Master's Paper

Stephen Wolfram, and more ranting about Access v. Openness

So today, Stephen Wolfram put his book A New Kind of Science online, accessible to whomever.


It is in an atrocious format (terrible “one page image at a time” thing). It’s horribly difficult to read in this format, and can’t be taken with you on a device (downloaded to a laptop, thrown on a PDA) with any ease. In addition, the Online Terms of Use would choke a horse. Here are some outtakes:

“The terms, conditions and notices below (“Terms of Use”) govern your use of this Site. Your use of this Site constitutes your agreement to these Terms of Use. If you do not agree with these Terms of Use, please do not use this site. Wolfram reserves the right to change, modify, add, or remove portions of these Terms of Use at any time. It is recommended that you refer to these Terms of Use on a regular basis.”

Gee, thanks Stephen…you’re allowed to change the rules in the middle of the game, if you wish.

“Visitors are encouraged to peruse this Site, but must recognize that its content is protected by international copyright, trademark and other intellectual property laws and may not be mirrored, redistributed, printed, publicly performed or displayed, reproduced in bulk, or archived without advance written permission.”

Then later in the page, you find this:

“Personal use is not restricted. Restrictions apply only to material you wish to present publicly or use commercially.”

Umm….one of these things is not like the other…can I mirror the site for personal use? Can I print it for myself?

I suppose in one sense, it’s nice that this is available electronically at all. But how much nicer is Cory Doctorow’s newest book “Eastern Standard Tribe.” It’s available in no fewer than 15 different formats, downloadable, changeable, and licensed under the Creative Commons License.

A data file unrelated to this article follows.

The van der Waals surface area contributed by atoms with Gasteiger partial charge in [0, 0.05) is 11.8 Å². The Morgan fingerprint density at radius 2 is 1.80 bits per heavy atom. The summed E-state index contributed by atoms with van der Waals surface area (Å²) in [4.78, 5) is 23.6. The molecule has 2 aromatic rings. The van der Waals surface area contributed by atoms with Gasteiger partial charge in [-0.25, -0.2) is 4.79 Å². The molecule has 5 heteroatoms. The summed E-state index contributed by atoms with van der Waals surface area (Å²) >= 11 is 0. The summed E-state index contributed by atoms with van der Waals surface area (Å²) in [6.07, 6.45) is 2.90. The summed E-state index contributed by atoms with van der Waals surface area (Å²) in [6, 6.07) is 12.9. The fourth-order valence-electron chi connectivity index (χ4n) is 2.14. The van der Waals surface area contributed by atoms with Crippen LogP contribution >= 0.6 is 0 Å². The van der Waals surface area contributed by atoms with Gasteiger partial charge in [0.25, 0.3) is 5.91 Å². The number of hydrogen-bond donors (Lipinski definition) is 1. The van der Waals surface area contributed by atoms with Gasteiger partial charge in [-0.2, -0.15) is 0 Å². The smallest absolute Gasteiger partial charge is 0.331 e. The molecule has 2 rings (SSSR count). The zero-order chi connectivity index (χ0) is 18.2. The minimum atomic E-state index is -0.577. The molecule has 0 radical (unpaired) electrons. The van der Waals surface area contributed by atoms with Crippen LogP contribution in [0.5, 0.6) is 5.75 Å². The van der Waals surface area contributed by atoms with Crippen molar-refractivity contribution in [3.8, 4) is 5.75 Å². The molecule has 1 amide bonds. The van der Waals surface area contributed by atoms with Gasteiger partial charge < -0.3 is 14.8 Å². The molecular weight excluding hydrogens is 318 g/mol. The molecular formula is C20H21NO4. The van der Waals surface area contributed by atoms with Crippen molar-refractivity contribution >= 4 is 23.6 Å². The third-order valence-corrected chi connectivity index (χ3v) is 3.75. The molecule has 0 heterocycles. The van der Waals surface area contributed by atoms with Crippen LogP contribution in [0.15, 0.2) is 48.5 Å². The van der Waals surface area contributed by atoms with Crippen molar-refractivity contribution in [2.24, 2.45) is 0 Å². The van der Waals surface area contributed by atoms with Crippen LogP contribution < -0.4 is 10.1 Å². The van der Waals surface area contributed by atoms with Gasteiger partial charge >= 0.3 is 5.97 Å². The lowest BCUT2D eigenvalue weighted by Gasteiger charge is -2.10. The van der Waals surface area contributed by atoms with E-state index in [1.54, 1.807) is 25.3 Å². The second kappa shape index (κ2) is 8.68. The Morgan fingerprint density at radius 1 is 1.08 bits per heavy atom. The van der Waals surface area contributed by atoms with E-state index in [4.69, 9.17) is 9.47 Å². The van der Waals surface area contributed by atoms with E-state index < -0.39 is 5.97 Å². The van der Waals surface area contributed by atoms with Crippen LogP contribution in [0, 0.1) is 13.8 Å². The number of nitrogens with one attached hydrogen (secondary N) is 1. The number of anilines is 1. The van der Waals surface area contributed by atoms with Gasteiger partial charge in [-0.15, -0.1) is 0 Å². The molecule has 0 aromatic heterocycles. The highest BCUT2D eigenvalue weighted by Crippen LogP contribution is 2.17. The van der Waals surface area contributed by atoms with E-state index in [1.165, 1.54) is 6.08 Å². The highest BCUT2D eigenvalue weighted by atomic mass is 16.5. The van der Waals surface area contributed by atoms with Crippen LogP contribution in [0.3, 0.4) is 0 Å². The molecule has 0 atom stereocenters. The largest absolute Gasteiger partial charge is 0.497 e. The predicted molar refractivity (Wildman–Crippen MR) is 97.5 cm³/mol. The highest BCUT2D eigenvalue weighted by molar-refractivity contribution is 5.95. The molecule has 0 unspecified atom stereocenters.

This, to me, is the difference between “Open Access” and what I’m calling “Open Information.” One gives you what they want, the others gives you the ability to make what you want. There’s a huge difference in the two.

For a particularly bizarre example, check out Cut’n’Paste”n”Rock’n’Roll a site which takes the text of Cory’s two books (Down and Out in the Magic Kingdom and Eastern Standard Tribe), Alice in Wonderland, and the BBC new feed, and allows you to “mix” them as you might mix music. Very, very cool, and not possible with overtly restrictive IP controls.

By griffey

Jason Griffey is the Director of Strategic Initiatives at NISO, where he works to identify new areas of the information ecosystem where standards expertise is useful and needed. Prior to joining NISO in 2019, Jason ran his own technology consulting company for libraries, has been both an Affiliate at metaLAB and a Fellow and Affiliate at the Berkman Klein Center for Internet & Society at Harvard University, and was an academic librarian in roles ranging from reference and instruction to Head of IT at the University of TN at Chattanooga.

Jason has written extensively on technology and libraries, including multiple books and a series of full-periodical issues on technology topics, most recently AI & Machine Learning in Libraries and Library Spaces and Smart Buildings: Technology, Metrics, and Iterative Design from 2018. His newest book, co-authored with Jeffery Pomerantz, will be published by MIT Press in 2024.

He has spoken internationally on topics such as artificial intelligence & machine learning, the future of technology and libraries, decentralization and the Blockchain, privacy, copyright, and intellectual property. A full list of his publications and presentations can be found on his CV.
He is one of eight winners of the Knight Foundation News Challenge for Libraries for the Measure the Future project (, an open hardware project designed to provide actionable use metrics for library spaces. He is also the creator and director of The LibraryBox Project (, an open source portable digital file distribution system.

Jason can be stalked obsessively online, and spends his free time with his daughter Eliza, reading, obsessing over gadgets, and preparing for the inevitable zombie uprising.

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